Active Learning Techniques: November 2021 Bulletin

Resources to Enhance Teaching and Learning at Clark University

What is Active Learning?

Active learning is a pedagogical approach that focuses not only on what students are learning, but on how they learn. Research has shown that the transmission of understanding is not achievable by simply telling students what they need to know (Cambridge Assessment, 2021). Thus, in an active learning environment, instead of passively receiving information from the instructor, students are encouraged to build in-depth knowledge and understanding in response to opportunities provided to them (Cambridge Assessment, 2021). Active learning requires that students write, talk, present, collaborate, problem-solve, and reflect.

Why Use Active Learning Techniques in the Classroom?

The concept of active learning stems from the theory of constructivism. This theory emphasizes that learners build their own knowledge and understanding through social interaction and by connecting new ideas and experiences to existing knowledge(Bransford et al., 1999). There are many benefits of using active learning techniques in the classroom, including enhanced critical thinking abilities; information retention; application of knowledge to new contexts; increased motivation; and improved interpersonal skills. Active learning fosters a level of deep understanding that empowers students.

Studies show a correlation between active learning and student’s emotional health (Owens, Sadler, Barlow, & Smith-Walters, 2017); active learning techniques help drive student motivation which then moderates attention and memory consolidation (Cavenagh, 2016). Active learning techniques positively contribute towards students’ emotional health in many ways such as increased interest, creativity, motivation to prepare, as well as appreciation for learning (Owens, Sadler, Barlow, & Smith-Walters, 2017). Data gathered from 1600+ colleges and universities by the National Survey of Student Engagement (NSSE) show that hands-on, integrative, and collaborative active learning experiences lead to high levels of student achievement and growth (Kuh, O’Donnell, and Schneider, 2017).

How to Incorporate Active Learning Techniques into your Classroom?

The following are some active learning techniques that can be used in seminars as well as in large, lecture style classes (Retrieved from University of Michigan):

  • Clarification Pauses: While giving a lecture, particularly after communicating a key concept, take a pause and allow students time to think about the presented information. This grants students time to organize their thoughts and clarify any confusions through questions if needed. In general, it is recommended to pause for two minutes every 12-18 minutes during a lecture.
  • Think-Pair-Share: Have students work on a problem that requires higher order thinking. Students then compare their responses with a partner and synthesize a joint solution to share with the entire class. This approach helps students articulate newly formed mental connections.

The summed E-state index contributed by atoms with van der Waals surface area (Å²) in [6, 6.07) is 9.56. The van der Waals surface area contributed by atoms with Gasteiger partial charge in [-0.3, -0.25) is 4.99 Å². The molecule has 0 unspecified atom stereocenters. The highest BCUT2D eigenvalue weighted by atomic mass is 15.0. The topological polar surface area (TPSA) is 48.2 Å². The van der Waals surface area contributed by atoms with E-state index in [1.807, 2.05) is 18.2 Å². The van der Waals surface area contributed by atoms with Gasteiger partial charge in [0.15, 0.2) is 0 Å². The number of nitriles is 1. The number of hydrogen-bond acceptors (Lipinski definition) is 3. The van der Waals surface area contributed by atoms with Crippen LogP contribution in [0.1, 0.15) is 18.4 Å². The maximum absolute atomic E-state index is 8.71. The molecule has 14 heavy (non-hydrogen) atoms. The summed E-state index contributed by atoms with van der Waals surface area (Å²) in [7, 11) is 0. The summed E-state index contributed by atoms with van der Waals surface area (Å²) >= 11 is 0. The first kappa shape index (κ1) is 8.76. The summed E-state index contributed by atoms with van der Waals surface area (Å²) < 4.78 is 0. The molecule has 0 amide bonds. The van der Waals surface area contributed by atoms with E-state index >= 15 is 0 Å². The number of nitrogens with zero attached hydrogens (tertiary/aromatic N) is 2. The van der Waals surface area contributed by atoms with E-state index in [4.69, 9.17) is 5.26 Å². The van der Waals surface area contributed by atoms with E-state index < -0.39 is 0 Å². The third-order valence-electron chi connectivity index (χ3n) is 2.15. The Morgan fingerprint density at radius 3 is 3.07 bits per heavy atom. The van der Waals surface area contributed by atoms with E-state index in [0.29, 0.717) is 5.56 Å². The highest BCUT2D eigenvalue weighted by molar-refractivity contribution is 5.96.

• Peer Instruction with ConcepTests: This technique makes use of personal response devices such as clickers to pose a concept-based question. Students will then answer to the best of their understanding before turning to their neighbor to discuss. Give students the chance to change their answers after discussion. Revealing the student responses in the form of a graph would act as a stimulus for class discussion. This approach can be facilitated with tools such as Poll Everywhere, TopHat, and TurningPoint.
  • Minute Paper: At an appropriate point in the lecture, ask the students to take out a blank sheet of paper and pose a thought-provoking question that related to the information previously presented to them. Ask the students to write their thoughts for one minute. You can further encourage engagement by asking student to share their responses.
  • Cooperative Groups: Pose a question for each group, allow time for a group discussion while you circulate around the room instigating engagement. Once done, ask each group to share their discussion points with the rest of the class and provide feedback.

*Read about other active learning techniques here.

Why does Active Learning Work?

When it comes to learning a new concept or skill, instruction is essential but practice makes perfect. Traditionally, lectures teach students new concepts, but active learning helps students master them. An active learning environment instills a culture of consistent interaction between the instructor and their students. This permits frequent instructor feedback. Students also learn through collaboration and interaction with peers, engaging at a deeper level with the course content. Such practices makes teaching more inclusive and foster personalized  learning experiences.

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